GEYSERVILLE (KPIX 5) – You might think the fight over trade between the U.S. and China is just about aluminum and steel but it could have a big impact in the San Francisco Bay Area, especially in wine country.

David Amadia is the president of Ridge Vineyards in the Santa Cruz Mountains.

“We go once, sometimes twice a year to China and we go to Shanghai, Shenzen, Beijing,” Amadia said.

His is a small to medium size vineyard in Montebello.

For years, his company has been exporting wine to China. And three years ago, it got a big boost.

When President Obama was in office, he had a dinner for Jin Ping, the President of China. The site for that dinner was Geyserville, California.

There was a huge interest in China for Geyserville and there still is today.

It’s all part of an explosion in U.S. wine exports to China.

According to The Wine Institute, an advocacy group for the California wine industry, in the last ten years the amount of U.S. wine sold to China has quadrupled.

In 2017, U.S. wine exports to China, Taiwan and Hong Kong were worth $210 million, or ten percent more than the year before.

“Really over the last 5 to 7 years we’ve seen really nice, steady growth of our wines in China,” said Amadia.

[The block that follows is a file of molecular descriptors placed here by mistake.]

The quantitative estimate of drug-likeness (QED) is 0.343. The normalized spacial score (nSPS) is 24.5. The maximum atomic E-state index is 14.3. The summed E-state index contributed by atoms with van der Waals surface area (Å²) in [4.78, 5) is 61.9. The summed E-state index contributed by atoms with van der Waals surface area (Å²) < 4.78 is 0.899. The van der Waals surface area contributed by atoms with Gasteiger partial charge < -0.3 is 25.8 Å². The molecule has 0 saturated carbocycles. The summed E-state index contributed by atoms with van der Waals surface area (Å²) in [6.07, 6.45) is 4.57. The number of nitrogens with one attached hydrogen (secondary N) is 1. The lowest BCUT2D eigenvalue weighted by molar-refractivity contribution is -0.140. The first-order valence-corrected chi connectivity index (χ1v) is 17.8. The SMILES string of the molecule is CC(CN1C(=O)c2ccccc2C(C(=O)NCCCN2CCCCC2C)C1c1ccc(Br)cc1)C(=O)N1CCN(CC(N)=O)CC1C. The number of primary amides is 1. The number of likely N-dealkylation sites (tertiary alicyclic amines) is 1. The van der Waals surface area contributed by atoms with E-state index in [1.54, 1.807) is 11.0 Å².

But in response to President Donald Trump’s new tariffs on Chinese steel and aluminum, China is now threatening to increase tariff’s on certain U.S. imports, including a 15 percent tax on wine.

That’s on top of the 40-45 percent markup that consumers already pay.

“Basically, our wines are twice as expensive in China as they are here. If a bottle sells here for $35, it’s $70 on a shelf in China,” said Amadia.

He says a higher tax just on U.S. wine puts American wineries at a disadvantage.

“We are already in sort of fierce hand to hand combat with France and Australia and Chile, now we’re just ceding them a lot of advantage with our wines being that much more expensive than theirs,” Amadia said.

Of all the U.S. imports that China could tax, why wine?

Amadia says wine is a visible U.S. product. It’s on menus and in grocery stores.

“It certainly wasn’t for the overall economic impact, so I think it had more to do with PR value,” Amadia said.

He’s hopeful that the new tax won’t take effect.

“I’m optimistic that maybe this was just an opening gambit, a negotiating ploy, and that cooler heads will prevail and we can get this resolved in the next month or so,” Amadia said.